The draft of a piece that appeared in the Torygraph on May 27 2005.
Britain is no longer crap - at least according to the new guide to the country from Lonely Planet. Anyone who believes “it’s grim up North” should think again, according to the backpackers’ Bible. The authors even say that they like the UK so much that they’ve now added the word “Great” to the title of their tome about the place for the first time.
Leeds, we learn, is “the Knightsbridge of the North”. Glasgow, meanwhile, has “a contagious energy”, Birmingham “is new and improved”; even Liverpool has thrown off its reputation as a city “full of smart-arse scallies who would as soon nick your car as tell you a joke”.
I just don’t agree.
Before proceeding, however, I should perhaps nail my colours to the mast. As the editor of two books about Crap Towns that contained entirely contradictory entries for all these places, I have a vested interest in proving the Lonely Planet wrong. I’d hate people to think that Leeds, Glasgow, Birmingham and Liverpool aren’t a “city of random shouting and violence”, “a dreadful shite-hole”, “menacing, intolerant and highly strung” and “ruined.” That would ruin my books sales and destroy my credibility!
But, even when I factor in my obvious bias and try as hard as I can to “think again” about the North I just can’t see it. Nope. The North’s still grim. And I’m not writing this as a ferret-fearing “Southern git”. I was born and brought up in the North of England, I love it, and I’d prefer to live there still. However, doing so would effectively end my career. There’s no work that I could do around my way. (Unless, of course, one of the faux glamorous chrome and glass bars that’s taken over Leeds were to open and I could serve beer to professionals with real jobs escaping London for the weekend… )
I do at least partially agree with David Else, the Lonely Planet guidebook’s co-ordinating author, when he says that “when it comes to great destinations, the North-South divide is a myth” - but only because they’re both equally crap. If you like a country where every high street looks exactly the same and contains the same bland selection of brands and corporations, the same bored teenagers (who are only outside anyway because they’ve been banned from all the malls for wearing ‘hoodies’) and the same fake heritage black iron dustbins and street lights - then, yes, visit Britain. It’s especially “great” if you’re the kind of traveller that gets anxious about missing important sites. All such anxieties disappear here, because, if you’ve seen one town outside of London nowadays, you’ve pretty much seen them all - give or take a castle or two.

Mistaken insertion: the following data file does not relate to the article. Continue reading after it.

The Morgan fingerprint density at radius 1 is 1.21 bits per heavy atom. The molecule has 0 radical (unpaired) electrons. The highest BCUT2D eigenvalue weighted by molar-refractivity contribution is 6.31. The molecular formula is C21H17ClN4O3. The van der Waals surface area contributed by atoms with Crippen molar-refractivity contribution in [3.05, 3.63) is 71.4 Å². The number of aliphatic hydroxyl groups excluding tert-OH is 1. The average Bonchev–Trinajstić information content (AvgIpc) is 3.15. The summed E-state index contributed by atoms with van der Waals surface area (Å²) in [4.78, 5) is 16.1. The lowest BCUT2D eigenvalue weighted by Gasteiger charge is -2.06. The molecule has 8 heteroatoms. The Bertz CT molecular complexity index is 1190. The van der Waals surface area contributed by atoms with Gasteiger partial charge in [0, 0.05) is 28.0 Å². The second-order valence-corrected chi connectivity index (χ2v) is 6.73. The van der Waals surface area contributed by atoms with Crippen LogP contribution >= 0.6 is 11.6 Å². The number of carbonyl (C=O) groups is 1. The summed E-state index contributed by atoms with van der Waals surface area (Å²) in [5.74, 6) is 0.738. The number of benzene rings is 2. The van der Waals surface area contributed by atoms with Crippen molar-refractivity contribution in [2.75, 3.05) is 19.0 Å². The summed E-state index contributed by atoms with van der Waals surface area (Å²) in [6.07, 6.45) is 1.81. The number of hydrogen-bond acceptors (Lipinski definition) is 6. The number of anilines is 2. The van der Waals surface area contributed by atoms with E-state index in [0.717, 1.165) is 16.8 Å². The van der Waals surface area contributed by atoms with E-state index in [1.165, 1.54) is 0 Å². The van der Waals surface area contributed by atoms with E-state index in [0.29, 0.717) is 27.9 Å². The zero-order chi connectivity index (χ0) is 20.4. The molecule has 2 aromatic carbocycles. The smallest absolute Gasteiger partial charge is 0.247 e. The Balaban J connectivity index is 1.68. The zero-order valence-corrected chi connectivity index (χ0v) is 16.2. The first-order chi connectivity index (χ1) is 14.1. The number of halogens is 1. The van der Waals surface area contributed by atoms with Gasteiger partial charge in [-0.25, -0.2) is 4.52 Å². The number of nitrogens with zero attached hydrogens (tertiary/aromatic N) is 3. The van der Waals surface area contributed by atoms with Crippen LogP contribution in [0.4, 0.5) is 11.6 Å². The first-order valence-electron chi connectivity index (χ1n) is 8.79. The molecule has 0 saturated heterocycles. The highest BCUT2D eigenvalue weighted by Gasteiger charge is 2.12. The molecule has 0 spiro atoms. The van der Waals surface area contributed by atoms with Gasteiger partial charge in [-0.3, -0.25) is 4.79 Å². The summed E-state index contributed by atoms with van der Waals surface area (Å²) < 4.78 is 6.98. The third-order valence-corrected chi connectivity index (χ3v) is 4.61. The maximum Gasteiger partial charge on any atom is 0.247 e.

It’s only when you get out of the centres and into the suburbs, slums and industrial wastelands of the North that you can really tell how much inequality there still is. John Prescott, who few would credit with knowing anything more than the painfully obvious, is fully aware of this geographical disparity. That’s why he’s planning to demolish upwards of 200,000 perfectly good homes in Northern cities (20,000 of which are in Lonely Planet fave Liverpool - including, tragically, the terrace that ex-Beatle Ringo Starr grew up in). This divide also explains why big John P’s megalomaniac schemes to burden the country with vast unsustainable estates of new houses are all based in the South.
Still! Enough of this relentless of negativity. I’d heartily recommend that anyone takes a Lonely Planet with them when they go on holiday. I had one with me in Italy last summer and it helped me have a far better time than I would have had kicking around at home. Besides, I don’t disagree with everything in the new Great Britain guide. There are a few things that seem to me to be spot on. I concur that London can feel "dirty, polluted and overcrowded", that the English Riviera is a "rather optimistic" term to describe the Devon resorts of Torquay and Paignton and that the Yorkshire spa resort of Harrogate “has not changed much since Agatha Christie fled there in 1926.”
I especially liked the description of John O’Groats:
“If [John O’Groats] were a person, he’d be a second-hand car salesman or a gerrymandering politician. How else to explain the seedy tourist trap that has grown around the lie that it is the most northerly place in Britain? It’s not — that title goes to Dunnet Head, further west.”
Now that’s what I call travel writing. Maybe I should buy the book after all. I’m due a holiday.